Concerns about runaway climate change and tipping points of no return are constant sources of fear in our warming world. Increased temperatures can melt northern tundra freeing up dangerous amounts of heat-inducing methane trapped in the ground, but arctic soil is not the only kind threatened by climate change. A new study published in Science Advances on July 9th details how increased temperatures, when paired with higher levels of ozone, complicate the growth of plant roots and increase soil carbon loss.
The study looked specifically at nontilled soybean plants and their symbiotic arbuscular mycorrhizal fungi (AMF). AMF interact with the roots of most kinds of terrestrial plants, trading mineral nutrients for carbon. The researchers analyzed how elevated temperatures and ozone levels affected root growth and subsequent AMF interaction, finding that the climate changes introduce some trade-offs in this symbiotic relationship and increase levels of organic carbon decomposition.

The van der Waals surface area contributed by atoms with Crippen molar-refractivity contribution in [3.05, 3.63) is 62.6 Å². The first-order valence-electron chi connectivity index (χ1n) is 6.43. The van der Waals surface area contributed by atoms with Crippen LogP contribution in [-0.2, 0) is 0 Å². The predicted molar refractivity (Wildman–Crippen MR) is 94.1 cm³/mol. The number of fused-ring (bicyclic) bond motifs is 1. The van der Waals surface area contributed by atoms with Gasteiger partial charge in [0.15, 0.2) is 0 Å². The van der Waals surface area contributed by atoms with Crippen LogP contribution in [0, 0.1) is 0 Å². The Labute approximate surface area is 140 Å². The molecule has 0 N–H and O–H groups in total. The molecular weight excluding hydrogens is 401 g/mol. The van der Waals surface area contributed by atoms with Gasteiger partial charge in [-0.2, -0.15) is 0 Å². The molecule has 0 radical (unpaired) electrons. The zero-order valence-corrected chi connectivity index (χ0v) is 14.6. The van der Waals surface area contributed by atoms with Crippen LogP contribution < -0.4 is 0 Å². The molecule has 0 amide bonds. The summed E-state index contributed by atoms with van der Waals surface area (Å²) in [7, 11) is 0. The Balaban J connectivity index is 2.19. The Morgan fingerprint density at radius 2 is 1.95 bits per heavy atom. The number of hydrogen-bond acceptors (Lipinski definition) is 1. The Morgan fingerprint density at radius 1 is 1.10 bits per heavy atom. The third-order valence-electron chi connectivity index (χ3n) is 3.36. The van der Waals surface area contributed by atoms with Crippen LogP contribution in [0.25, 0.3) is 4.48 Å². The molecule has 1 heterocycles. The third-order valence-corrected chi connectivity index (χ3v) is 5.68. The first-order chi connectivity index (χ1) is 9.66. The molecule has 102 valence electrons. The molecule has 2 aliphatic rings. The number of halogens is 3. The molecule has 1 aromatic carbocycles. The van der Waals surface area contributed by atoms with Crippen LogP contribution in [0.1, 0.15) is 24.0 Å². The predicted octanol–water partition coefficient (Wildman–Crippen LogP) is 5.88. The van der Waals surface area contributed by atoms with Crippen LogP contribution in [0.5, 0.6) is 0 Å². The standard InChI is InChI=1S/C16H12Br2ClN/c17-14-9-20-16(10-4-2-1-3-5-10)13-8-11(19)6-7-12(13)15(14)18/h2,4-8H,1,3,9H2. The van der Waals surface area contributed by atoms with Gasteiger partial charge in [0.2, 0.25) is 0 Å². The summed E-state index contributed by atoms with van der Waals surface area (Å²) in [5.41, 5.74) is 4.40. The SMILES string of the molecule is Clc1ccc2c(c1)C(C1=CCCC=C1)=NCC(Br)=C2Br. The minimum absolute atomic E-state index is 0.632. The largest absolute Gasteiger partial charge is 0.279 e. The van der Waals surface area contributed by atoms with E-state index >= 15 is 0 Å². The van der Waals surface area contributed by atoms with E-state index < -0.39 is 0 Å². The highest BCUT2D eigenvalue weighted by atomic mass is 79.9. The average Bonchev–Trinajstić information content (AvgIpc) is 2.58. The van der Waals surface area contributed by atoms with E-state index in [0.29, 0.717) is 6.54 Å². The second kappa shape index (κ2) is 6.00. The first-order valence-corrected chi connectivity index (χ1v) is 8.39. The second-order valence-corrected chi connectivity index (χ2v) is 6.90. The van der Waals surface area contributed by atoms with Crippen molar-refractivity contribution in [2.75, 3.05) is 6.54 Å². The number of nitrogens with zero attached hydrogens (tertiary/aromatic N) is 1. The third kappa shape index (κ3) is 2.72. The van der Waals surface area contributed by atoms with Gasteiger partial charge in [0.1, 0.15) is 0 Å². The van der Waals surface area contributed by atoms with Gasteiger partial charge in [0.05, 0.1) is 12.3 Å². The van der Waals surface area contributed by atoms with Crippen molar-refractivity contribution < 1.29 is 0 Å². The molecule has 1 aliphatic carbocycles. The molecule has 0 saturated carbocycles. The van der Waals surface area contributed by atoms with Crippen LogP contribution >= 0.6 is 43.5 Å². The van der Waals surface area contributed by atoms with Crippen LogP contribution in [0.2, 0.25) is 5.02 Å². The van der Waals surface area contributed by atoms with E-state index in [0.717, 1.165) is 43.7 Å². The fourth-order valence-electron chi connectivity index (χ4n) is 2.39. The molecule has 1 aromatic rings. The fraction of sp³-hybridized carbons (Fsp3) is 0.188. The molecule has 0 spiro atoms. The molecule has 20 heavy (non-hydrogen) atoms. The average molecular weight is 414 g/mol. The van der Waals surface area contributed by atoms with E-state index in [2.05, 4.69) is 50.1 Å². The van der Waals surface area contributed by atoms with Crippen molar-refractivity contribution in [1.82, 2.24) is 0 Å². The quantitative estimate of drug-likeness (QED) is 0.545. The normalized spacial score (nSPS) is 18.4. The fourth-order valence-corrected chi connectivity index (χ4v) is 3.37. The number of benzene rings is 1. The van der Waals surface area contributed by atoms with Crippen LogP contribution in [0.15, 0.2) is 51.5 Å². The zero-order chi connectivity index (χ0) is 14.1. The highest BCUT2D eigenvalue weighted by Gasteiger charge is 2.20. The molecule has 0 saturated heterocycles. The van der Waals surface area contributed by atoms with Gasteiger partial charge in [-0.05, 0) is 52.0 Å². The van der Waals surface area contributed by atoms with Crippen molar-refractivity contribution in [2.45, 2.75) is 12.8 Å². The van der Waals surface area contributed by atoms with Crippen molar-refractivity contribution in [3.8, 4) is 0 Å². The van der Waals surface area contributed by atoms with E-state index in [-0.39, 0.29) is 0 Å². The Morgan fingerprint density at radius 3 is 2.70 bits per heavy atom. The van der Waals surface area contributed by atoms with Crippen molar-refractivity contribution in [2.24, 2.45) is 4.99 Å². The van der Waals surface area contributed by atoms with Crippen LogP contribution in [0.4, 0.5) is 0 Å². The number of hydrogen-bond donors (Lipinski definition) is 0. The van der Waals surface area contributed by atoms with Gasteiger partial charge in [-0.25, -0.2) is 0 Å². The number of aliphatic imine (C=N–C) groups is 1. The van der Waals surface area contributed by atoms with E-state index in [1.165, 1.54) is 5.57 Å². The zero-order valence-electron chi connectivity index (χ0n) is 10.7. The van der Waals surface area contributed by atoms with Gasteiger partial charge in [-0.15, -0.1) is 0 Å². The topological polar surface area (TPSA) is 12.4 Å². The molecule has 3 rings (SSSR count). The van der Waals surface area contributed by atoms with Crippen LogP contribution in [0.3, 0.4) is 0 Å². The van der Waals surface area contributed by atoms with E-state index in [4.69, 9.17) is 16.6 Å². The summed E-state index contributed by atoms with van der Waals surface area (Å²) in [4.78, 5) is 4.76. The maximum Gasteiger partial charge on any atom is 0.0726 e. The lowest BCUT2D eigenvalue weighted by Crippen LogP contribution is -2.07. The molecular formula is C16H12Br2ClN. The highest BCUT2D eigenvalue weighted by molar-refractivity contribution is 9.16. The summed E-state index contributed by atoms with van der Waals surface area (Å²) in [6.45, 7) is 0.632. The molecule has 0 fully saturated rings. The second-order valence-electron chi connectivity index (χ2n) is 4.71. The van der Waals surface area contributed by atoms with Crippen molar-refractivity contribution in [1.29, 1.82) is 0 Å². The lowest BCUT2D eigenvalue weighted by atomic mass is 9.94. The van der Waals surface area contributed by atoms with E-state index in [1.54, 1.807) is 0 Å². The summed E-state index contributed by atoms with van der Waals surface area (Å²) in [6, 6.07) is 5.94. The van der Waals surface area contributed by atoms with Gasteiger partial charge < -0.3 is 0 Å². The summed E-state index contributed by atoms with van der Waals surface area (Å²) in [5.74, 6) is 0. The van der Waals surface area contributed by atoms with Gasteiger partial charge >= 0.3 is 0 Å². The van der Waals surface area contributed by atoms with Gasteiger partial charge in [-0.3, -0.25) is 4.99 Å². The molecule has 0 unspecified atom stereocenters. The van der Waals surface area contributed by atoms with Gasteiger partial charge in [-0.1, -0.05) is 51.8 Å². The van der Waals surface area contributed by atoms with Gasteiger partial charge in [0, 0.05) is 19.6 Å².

While soybean roots did experience “increased specific root length” under the conditions, they were also subjected to “reduced root biomass, tissue density, and AMF colonization.” These kinds of changes are dangerous because they can weaken roots, making them more fragile and increasing turnover. These changes then, in turn, lead to lower yields and increased plant decomposition, causing soil to lose carbon.
Decreasing yields of foundational crops like soybeans and rice is cause for concern but might be a smaller issue than the feedback loop of climate change causing soil to lose carbon. Earth’s soil is one of the largest carbon sinks on the planet, with bogs and peatlands containing “twice as much carbon as all the world’s forests.” The effects of climatic warming and more ozone on soil sequestration is a deadly one-two punch. Less carbon storing means less soil productivity “in addition to the detrimental effects of increasing greenhouse gases when this carbon escapes” (Shuijin Hu, professor at North Carolina State University).
As the world heats and ozone levels rise, our tools to deal with these changes may dwindle. Lower crop yields and less soil-contained carbon mean that each degree hotter makes the next uptick all the more likely.